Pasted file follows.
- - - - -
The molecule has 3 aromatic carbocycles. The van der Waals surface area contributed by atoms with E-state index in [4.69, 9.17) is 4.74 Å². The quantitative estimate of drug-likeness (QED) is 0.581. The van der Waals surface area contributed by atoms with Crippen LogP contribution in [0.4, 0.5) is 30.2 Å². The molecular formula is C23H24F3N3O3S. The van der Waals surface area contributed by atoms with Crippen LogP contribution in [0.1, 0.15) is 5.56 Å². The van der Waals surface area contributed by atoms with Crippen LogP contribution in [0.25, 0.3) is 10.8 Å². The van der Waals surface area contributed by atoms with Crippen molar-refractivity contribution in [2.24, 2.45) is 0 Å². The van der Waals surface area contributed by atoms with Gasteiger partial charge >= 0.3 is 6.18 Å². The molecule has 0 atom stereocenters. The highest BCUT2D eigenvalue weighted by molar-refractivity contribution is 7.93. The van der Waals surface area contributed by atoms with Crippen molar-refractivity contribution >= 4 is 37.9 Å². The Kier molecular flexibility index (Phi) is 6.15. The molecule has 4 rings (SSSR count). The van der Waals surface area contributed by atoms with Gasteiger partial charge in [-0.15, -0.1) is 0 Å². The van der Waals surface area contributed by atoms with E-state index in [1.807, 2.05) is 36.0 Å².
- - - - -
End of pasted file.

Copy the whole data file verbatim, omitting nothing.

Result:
The molecule has 3 aromatic carbocycles. The van der Waals surface area contributed by atoms with E-state index in [4.69, 9.17) is 4.74 Å². The quantitative estimate of drug-likeness (QED) is 0.581. The van der Waals surface area contributed by atoms with Crippen LogP contribution in [0.4, 0.5) is 30.2 Å². The molecular formula is C23H24F3N3O3S. The van der Waals surface area contributed by atoms with Crippen LogP contribution in [0.1, 0.15) is 5.56 Å². The van der Waals surface area contributed by atoms with Crippen LogP contribution in [0.25, 0.3) is 10.8 Å². The van der Waals surface area contributed by atoms with Crippen molar-refractivity contribution in [2.24, 2.45) is 0 Å². The van der Waals surface area contributed by atoms with Gasteiger partial charge >= 0.3 is 6.18 Å². The molecule has 0 atom stereocenters. The highest BCUT2D eigenvalue weighted by molar-refractivity contribution is 7.93. The van der Waals surface area contributed by atoms with Crippen molar-refractivity contribution >= 4 is 37.9 Å². The Kier molecular flexibility index (Phi) is 6.15. The molecule has 4 rings (SSSR count). The van der Waals surface area contributed by atoms with Gasteiger partial charge in [-0.15, -0.1) is 0 Å². The van der Waals surface area contributed by atoms with E-state index in [1.807, 2.05) is 36.0 Å².